As I am newbie to signals, I have collected an appliance signal in frequency domain as follows: enter image description here

(PSD- Power Spectral Density). So, I need to calculate the SNR (Signal to Noise Ratio) and BER (Bit Error Rate) caused by this signal in Powerline Calculation. So, I have made these codes in Matlab, but what I am stuck with is calculating the SNR and BER.

bits=10000; %number of bit
b=randi([0,1],1,bits); % generate random [0,1]
t=0:1/30:1-1/30; % Time period allocated for the signal

%ASK Carrier Signals
carrier_signa_l= sin(2*pi*t);
carrier_signa_l=carrier_signa_l/sqrt(E1); %unit energy 
carrier_signal_0 =0 * sin(2*pi*t); % zeros for 0 bits in the carrier signal

for i=1:bits
    if b(i)==1 % If bit = 1
        ask=[ask carrier_signa_l];
        ask=[ask carrier_signal_0];
  • $\begingroup$ 1) You have to give the waveform of the "noise"; i.e. turn the appliance off. Or if the noise is part of the appliance then a more in-depth analysis must be done. $\endgroup$
    – rrogers
    Commented Aug 7, 2018 at 19:26
  • $\begingroup$ @rrogers I think the noise waveform can be as a white Gaussian noise. I don't know if this is what you meant by noise waveform. could you please elaborate more? $\endgroup$ Commented Aug 8, 2018 at 14:46
  • $\begingroup$ Well, what does the frequency spectrum look like; signal bandwidth and noise bandwidth? Does it have 1/f noise or "pink noise"? What do you consider "signal". Actually, there is a difference between: "real noise" due to electronics, interfering signals/events. Interferences are things like things banging because of the appliance operation. External things are probably not useful whereas things banging inside the appliance would be pertinent. What I picture is a microphone on an "appliance". Is this wrong? But it doesn't make sense to worry about BER in that case? $\endgroup$
    – rrogers
    Commented Aug 9, 2018 at 18:09

1 Answer 1


If it is a sinusoidal signal, there will be peak (among the frequency bins) in the frequency spectrum corresponding to the tone's frequency.

Ratio of the magnitude of this peak to the sum of the magnitudes of all other bins (which are noise) correspond to Signal to Noise Ratio.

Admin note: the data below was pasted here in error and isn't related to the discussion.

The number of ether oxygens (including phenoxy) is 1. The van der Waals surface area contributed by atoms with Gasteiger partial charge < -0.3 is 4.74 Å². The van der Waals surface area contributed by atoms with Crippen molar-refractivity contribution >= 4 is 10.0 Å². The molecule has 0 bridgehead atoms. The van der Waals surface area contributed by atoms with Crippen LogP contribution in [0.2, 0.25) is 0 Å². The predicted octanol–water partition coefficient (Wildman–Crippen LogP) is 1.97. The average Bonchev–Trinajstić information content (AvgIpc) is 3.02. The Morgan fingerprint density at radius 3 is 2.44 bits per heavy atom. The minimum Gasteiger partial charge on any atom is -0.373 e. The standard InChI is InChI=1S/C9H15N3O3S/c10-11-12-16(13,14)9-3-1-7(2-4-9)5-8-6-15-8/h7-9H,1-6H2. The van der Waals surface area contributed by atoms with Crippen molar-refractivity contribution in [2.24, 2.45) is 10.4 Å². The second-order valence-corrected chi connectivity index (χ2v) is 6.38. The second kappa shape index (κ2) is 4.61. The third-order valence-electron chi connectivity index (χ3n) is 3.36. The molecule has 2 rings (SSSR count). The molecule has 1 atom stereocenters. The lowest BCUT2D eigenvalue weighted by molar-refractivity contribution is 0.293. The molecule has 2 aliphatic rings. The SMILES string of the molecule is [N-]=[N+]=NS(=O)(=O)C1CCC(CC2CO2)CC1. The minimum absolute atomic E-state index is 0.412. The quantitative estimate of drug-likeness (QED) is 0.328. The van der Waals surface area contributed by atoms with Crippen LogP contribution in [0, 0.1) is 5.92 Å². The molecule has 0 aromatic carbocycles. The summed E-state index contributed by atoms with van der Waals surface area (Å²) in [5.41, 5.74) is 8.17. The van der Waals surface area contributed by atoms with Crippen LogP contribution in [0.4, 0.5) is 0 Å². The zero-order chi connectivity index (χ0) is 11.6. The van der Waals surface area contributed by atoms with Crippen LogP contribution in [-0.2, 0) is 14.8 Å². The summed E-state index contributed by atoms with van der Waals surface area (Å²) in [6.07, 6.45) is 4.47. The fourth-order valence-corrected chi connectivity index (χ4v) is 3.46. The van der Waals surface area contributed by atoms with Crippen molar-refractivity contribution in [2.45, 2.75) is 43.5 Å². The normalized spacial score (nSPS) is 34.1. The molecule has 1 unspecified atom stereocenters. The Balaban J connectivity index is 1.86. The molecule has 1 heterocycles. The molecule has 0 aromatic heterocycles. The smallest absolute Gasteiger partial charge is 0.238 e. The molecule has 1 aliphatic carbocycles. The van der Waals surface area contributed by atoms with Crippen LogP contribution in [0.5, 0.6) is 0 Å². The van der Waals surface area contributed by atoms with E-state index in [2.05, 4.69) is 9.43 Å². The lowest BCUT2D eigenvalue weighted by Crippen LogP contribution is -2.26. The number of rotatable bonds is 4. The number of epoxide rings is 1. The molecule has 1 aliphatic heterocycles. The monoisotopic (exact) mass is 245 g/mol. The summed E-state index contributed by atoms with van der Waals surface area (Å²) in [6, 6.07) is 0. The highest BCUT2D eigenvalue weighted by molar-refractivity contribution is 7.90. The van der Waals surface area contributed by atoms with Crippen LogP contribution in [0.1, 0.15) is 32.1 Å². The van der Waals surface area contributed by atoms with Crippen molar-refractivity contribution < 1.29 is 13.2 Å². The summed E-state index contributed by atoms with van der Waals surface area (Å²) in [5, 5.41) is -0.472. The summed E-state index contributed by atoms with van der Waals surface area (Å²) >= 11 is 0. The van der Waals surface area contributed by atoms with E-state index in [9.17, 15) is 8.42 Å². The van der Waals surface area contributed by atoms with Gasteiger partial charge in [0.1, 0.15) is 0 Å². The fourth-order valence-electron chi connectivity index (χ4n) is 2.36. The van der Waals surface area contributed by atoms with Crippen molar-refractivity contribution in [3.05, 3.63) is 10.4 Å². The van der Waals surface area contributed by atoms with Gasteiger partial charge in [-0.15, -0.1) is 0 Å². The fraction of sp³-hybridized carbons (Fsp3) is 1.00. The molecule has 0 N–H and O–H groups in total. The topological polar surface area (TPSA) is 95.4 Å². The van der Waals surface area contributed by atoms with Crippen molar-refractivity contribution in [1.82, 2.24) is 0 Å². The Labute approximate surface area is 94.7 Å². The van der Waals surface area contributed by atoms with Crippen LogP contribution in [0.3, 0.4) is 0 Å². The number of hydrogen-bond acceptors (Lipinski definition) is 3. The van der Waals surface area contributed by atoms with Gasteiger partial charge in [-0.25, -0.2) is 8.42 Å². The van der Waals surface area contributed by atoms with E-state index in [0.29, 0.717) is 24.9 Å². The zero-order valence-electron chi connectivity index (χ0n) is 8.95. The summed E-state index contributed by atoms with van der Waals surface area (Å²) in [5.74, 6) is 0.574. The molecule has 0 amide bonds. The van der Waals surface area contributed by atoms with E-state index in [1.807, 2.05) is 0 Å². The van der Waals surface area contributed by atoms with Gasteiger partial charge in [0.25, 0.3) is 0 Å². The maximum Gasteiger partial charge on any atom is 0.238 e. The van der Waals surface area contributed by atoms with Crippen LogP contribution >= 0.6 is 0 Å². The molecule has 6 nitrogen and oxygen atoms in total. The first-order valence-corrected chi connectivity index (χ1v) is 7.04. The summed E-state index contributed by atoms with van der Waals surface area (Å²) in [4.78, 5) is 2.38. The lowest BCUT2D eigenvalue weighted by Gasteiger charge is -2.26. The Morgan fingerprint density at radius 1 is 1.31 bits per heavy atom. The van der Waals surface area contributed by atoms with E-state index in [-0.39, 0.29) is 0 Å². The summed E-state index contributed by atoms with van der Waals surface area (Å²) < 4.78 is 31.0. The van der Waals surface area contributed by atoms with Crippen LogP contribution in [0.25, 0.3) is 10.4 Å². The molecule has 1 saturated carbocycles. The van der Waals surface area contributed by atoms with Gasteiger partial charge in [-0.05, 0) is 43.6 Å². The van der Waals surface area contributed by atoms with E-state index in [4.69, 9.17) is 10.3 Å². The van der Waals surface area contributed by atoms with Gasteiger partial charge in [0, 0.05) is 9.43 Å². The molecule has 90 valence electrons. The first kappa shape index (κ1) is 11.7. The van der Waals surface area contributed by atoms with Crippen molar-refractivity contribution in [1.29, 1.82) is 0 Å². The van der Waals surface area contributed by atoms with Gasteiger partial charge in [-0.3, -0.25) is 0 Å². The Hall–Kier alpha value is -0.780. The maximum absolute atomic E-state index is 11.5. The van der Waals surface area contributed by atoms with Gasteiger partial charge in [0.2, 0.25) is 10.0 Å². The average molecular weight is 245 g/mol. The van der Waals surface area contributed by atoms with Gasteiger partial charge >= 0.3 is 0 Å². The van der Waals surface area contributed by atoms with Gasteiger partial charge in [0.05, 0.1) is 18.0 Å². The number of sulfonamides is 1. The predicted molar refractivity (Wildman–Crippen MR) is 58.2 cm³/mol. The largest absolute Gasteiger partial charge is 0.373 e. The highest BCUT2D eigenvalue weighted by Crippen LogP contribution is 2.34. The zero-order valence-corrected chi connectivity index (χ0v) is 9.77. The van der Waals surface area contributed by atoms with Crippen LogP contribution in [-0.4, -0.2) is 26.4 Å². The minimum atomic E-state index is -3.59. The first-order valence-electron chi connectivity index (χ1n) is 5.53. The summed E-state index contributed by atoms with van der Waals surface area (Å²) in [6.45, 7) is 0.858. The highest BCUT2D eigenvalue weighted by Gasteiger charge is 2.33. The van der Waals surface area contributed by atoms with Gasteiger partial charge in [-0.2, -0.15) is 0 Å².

But when its a non sinusoidal signal (like the one in your plot) you have to consider the relevant band of the signal instead of a single peak. you can quantify it by specifying a frequency bin corresponding to the mojor frquency component in the signal plus some leakage (related to bandwidth) into the nearby bins.

Please take a look in the following matlab code.

N               = 8192; % FFT length
leak            = 50; 
% considering a leakage of signal energy to 50 bins on either side of major freq component

fft_s           = fft(inptSignal,N); % analysing freq spectrum
abs_fft_s       = abs(fft_s);

[~,p]           = max(abs_fft_s(1:N/2));
% Finding the peak in the freq spectrum

sigpos          = [p-leak:p+leak N-p-leak:N-p+leak];
% finding the bins corresponding to the signal around the major peak
% including leakage

sig_pow         = sum(abs_fft_s(sigpos)); % signal power = sum of magnitudes of bins conrresponding to signal
abs_fft_s([sigpos]) = 0; % making all bins corresponding to signal zero:==> what ever that remains is noise 
noise_pow       = sum(abs_fft_s); % sum of rest of componenents == noise power

SNR             = 10*log10(sig_pow/noise_pow);
  • $\begingroup$ thanks for your response, I was trying to understand the relation between sig_pow and noise_pow. So is the inputSignal the appliance noise on the graph? or is it carrier_signa_l in my code? because I couldn't find the relation between them. The noise for me is the appliance on the graph above, while the signal power is my carrier_signa_l. $\endgroup$ Commented Aug 12, 2018 at 23:20
  • $\begingroup$ also, if I create a random gaussian noise to my channel, can I calculate SNR to the signal as follows? for snr_deg=1:20 askn=awgn(ask,snr_deg); for i=1:bits fft_noise = fft(askn,N); % analysing noise freq spectrum abs_fft_noise= abs(fft_noise); [~,peak_noise] = max(abs_fft_noise(1:N/2)); noisepos = [peak_noise-leak:peak_noise+leak N-peak_noise-leak:N-peak_noise+leak]; abs_fft_noise([noisepos]) = 0; noise_power = sum(abs_fft_noise); SNR = 10*log10(sig_pow/noise_power ); end $\endgroup$ Commented Aug 12, 2018 at 23:58
  • $\begingroup$ I know I have too many questions, but bear with me please, How can I detect BER from the given SNR? $\endgroup$ Commented Aug 12, 2018 at 23:59
  • $\begingroup$ @srk_cb Hi, so I came across your answer to this post and had just one question, when taking the SNR, shouldn't the noise power be scaled with N/2 after taking the sum of noise bin amplitudes? $\endgroup$
    – malik12
    Commented Feb 8, 2023 at 16:19

Your Answer

By clicking “Post Your Answer”, you agree to our terms of service and acknowledge you have read our privacy policy.

Not the answer you're looking for? Browse other questions tagged or ask your own question.